-Not So Magic Lantern-
Hello movie addicts, film buffs, culture vultures and compulsive spenders. This week’s new home entertainment releases are a varied bunch to be sure but there’s probably something here for you, whatever floats your naughty little boat. First up is, yes, another superhero movie but this one comes with a green power ring, a naff suit and a lot of baggage.
GREEN LANTERN is only DC’s third foray onto the big screen since Christopher Nolan’s all-conquering THE DARK KNIGHT, following 2010’s disastrously received JONAH HEX and 2009‘s more respected but still cash-poor WATCHMEN. However, if they were hoping for this to turn their fortunes around, they missed again. Unanimously poor reviews and a rather unexciting advertising campaign resulted in a dismal showing at the box office. But what’s the film like? Well… Kind of like a film that deserved unanimously poor reviews and a dismal showing at the box office. Don’t get me wrong, it’s not the worst superhero film ever made (hello Ghost Rider) it just, well, sits there. Ryan Reynolds is fine as Hal Jordan, the ace test pilot given an almighty power ring and the responsibility of being an interplanetary cop, but he doesn’t really shine. His natural charisma is slightly dampened down and if he is still playing the same character he’s always played, at least he doesn’t jabber on as compulsively as he did in Blade Trinity.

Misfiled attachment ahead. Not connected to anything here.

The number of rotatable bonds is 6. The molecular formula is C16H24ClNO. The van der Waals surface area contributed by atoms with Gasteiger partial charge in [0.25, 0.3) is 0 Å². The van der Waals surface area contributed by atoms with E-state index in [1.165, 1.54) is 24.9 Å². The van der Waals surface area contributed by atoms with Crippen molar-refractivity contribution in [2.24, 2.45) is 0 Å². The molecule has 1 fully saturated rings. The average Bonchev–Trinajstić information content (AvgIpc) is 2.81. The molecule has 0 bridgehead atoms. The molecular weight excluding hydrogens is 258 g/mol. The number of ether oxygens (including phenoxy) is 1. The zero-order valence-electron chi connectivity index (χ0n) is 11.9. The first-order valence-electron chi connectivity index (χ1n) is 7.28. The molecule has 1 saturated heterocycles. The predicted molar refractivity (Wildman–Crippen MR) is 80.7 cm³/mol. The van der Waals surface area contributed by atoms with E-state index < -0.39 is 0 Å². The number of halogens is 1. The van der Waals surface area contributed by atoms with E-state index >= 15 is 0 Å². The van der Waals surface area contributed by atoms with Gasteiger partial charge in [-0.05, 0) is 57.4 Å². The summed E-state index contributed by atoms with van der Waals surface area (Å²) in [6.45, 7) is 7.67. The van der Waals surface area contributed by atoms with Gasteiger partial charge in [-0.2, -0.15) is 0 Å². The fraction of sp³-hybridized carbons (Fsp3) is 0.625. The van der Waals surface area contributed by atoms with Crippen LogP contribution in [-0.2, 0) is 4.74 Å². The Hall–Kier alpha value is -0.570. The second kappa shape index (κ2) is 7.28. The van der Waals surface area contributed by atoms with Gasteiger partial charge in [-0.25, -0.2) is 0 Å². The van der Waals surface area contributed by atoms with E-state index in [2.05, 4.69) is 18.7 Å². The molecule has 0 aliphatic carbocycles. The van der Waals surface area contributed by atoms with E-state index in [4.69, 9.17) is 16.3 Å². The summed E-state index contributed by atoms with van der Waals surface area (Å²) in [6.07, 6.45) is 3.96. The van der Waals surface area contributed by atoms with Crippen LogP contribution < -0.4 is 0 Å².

The real trouble is, it’s all just a bit ho-hum; the supporting cast is ok, the special effects will do and the script is fair to poor, but this is a superhero film and most of them – even the films that are better than this one – are the same in that regard. But there are no set pieces that excite, no real journey for any of the characters and – crucially – at no point are you made to wonder what might happen. We all know going in that in 99% of these films everything will work out fine but, come on, make us doubt it, you know? Put us through it. It feels like its on rails; you get on and you get off again, unchanged and a little short-changed. Also, and this is just my opinion, but this is one of the ugliest films I’ve seen in a while, design-wise. Everything off-world is bathed in a palette of vivid pinks, yellows and greens that haven’t been seen since Joel Schumacher pranced into Gotham with a bad script and a pair of nipple caps. I feel pretty sure that the look of the film, especially with its roster of bizarre, funny-looking aliens (a beak here, some purple skin there) was a big turn off for the general public; unsure what to make of it, beyond the fact that it looked kind of silly and, with a hero most of them had never heard of, they just stayed away… And the suit? Well, you’ve seen it in the trailer and it looked as poorly coloured in the film itself as it did there.